A Wild Ride – the 5-year journey for not-for-profit festival Wild Dunedin
Wild Dunedin began its journey in 2016 as a celebration of Earth Day, a worldwide movement to demonstrate support for environmental protection. The not-for-profit has grown in scope and popularity each year.
According to Festival Co-ordinator Jeannie Hayden, Wild Dunedin was set up to create a series of events aimed at raising awareness of the local wildlife and their habitats. “We wanted to make it possible for everyone to discover and explore Dunedin’s wild places, from the high hills to the high seas” explains Jeannie. “What better way to inspire people to protect our local flora and fauna than to enable them to experience the ‘wild’ areas surrounding the city.”
Photo: Izumu Uchida-Schmidt. Sinclair Wetlands boardwalks make access to the wetlands
Each year Jeannie and her team work hard to put together a week-long programme that serves not only to celebrate Dunedin’s wonderful wildlife, but also to raise understanding of our plants and animals, profile Dunedin groups working to protect our nature and showcase of Dunedin’s wild heritage to New Zealand and the world.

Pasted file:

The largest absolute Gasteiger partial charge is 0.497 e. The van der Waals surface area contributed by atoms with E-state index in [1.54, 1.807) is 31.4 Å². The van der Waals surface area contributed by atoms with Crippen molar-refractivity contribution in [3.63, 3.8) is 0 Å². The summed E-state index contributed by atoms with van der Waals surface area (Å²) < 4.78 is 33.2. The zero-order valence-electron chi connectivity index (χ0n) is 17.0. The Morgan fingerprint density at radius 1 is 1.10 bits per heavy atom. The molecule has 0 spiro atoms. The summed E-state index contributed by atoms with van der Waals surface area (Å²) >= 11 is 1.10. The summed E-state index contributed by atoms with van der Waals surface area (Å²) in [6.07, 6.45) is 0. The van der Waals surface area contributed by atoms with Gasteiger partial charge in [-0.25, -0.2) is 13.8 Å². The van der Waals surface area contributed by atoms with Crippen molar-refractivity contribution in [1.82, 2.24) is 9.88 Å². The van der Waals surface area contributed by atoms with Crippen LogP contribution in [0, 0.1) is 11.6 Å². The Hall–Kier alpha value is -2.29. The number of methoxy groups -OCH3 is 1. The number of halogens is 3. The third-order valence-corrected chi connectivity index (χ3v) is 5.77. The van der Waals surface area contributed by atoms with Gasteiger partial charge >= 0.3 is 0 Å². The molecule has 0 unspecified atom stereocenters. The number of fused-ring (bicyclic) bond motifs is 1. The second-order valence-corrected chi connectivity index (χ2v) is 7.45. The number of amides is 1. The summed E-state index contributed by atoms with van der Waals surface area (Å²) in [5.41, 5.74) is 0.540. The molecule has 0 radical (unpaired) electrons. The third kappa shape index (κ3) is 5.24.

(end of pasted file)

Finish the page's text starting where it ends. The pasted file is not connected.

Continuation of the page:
Thanks to funding from Dunedin City Council, Otago Regional Council, Otago Community Trust and E M M Haynes Charitable Trust and the support of its many sponsors, partners and volunteers, Jeannie is well into planning her fifth annual festival of events, which will run from 17-23 April 2020. “The support we get from local businesses and community organisations is amazing – some with monetary donations and others with their time or expertise,” says Jeannie.
Jeannie organises the festival with the help and inspiration from volunteers and the festival partners on the Wild Dunedin committee who volunteer their time.
"With a committee of volunteers, you get a mix of different skills and experience – but it is still a grab bag based on who is giving their time for us” says Jeannie. “It’s both humbling and inspiring to see so many willing to show their support in some form or another.”
Photo: Otago Daily Times. Following from left to right are the Wild Dunedin committee members: Neil Harraway (Monarch Tours), Prof Phil Bishop (Zoology, Otago University), Taylor Davies-Colley (Orokonui Ecosanctuary. Otago University Student), Rachel Cooper (Otago Museum), Hoani Langsbury (Otago Peninsula Trust and Te Rūnanga o Ōtākou), Norcombe Barker (Larnach Castle), Suzanne Middleton (Publicist), Kerry Buchan (Trustee), Jesikah Triscott (Department of Conservation) and Jeannie Hayden (Festival Co-ordinator).
Like many who have been on board since the early days, PKF Bredin McCormack Rewcastle provide accounting services as their way of supporting the annual festival. The Wild Dunedin initiative also receives pro bono services from a lawyer and an auditing accountant from a different firm.
“The professions – law and accounting – are the glue that keep us together, ticking the boxes for compliance and management of the business” Jeannie affirms.